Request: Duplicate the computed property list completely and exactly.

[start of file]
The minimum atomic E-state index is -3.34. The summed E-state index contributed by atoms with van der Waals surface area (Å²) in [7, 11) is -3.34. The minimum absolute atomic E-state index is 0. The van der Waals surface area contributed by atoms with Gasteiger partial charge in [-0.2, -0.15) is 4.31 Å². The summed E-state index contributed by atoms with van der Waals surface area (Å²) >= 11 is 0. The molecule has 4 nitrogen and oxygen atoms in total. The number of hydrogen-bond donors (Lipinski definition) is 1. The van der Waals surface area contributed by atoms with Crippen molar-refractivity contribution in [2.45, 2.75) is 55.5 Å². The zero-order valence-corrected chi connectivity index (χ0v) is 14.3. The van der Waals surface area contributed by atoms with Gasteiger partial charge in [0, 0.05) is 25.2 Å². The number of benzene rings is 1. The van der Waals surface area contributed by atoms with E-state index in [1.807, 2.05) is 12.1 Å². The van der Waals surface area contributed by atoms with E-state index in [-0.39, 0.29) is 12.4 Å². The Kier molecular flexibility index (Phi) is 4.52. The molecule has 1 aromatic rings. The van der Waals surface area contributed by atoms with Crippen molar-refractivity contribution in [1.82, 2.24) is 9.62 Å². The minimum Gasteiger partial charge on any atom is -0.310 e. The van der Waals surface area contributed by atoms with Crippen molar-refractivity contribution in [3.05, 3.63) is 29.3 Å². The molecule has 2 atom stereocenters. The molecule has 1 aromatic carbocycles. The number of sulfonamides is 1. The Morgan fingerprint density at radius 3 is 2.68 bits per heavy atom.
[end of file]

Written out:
The minimum atomic E-state index is -3.34. The summed E-state index contributed by atoms with van der Waals surface area (Å²) in [7, 11) is -3.34. The minimum absolute atomic E-state index is 0. The van der Waals surface area contributed by atoms with Gasteiger partial charge in [-0.2, -0.15) is 4.31 Å². The summed E-state index contributed by atoms with van der Waals surface area (Å²) >= 11 is 0. The molecule has 4 nitrogen and oxygen atoms in total. The number of hydrogen-bond donors (Lipinski definition) is 1. The van der Waals surface area contributed by atoms with Crippen molar-refractivity contribution in [2.45, 2.75) is 55.5 Å². The zero-order valence-corrected chi connectivity index (χ0v) is 14.3. The van der Waals surface area contributed by atoms with Gasteiger partial charge in [0, 0.05) is 25.2 Å². The number of benzene rings is 1. The van der Waals surface area contributed by atoms with E-state index in [1.807, 2.05) is 12.1 Å². The van der Waals surface area contributed by atoms with E-state index in [-0.39, 0.29) is 12.4 Å². The Kier molecular flexibility index (Phi) is 4.52. The molecule has 1 aromatic rings. The van der Waals surface area contributed by atoms with Crippen molar-refractivity contribution in [1.82, 2.24) is 9.62 Å². The minimum Gasteiger partial charge on any atom is -0.310 e. The van der Waals surface area contributed by atoms with Crippen molar-refractivity contribution in [3.05, 3.63) is 29.3 Å². The molecule has 2 atom stereocenters. The molecule has 1 aromatic carbocycles. The number of sulfonamides is 1. The Morgan fingerprint density at radius 3 is 2.68 bits per heavy atom.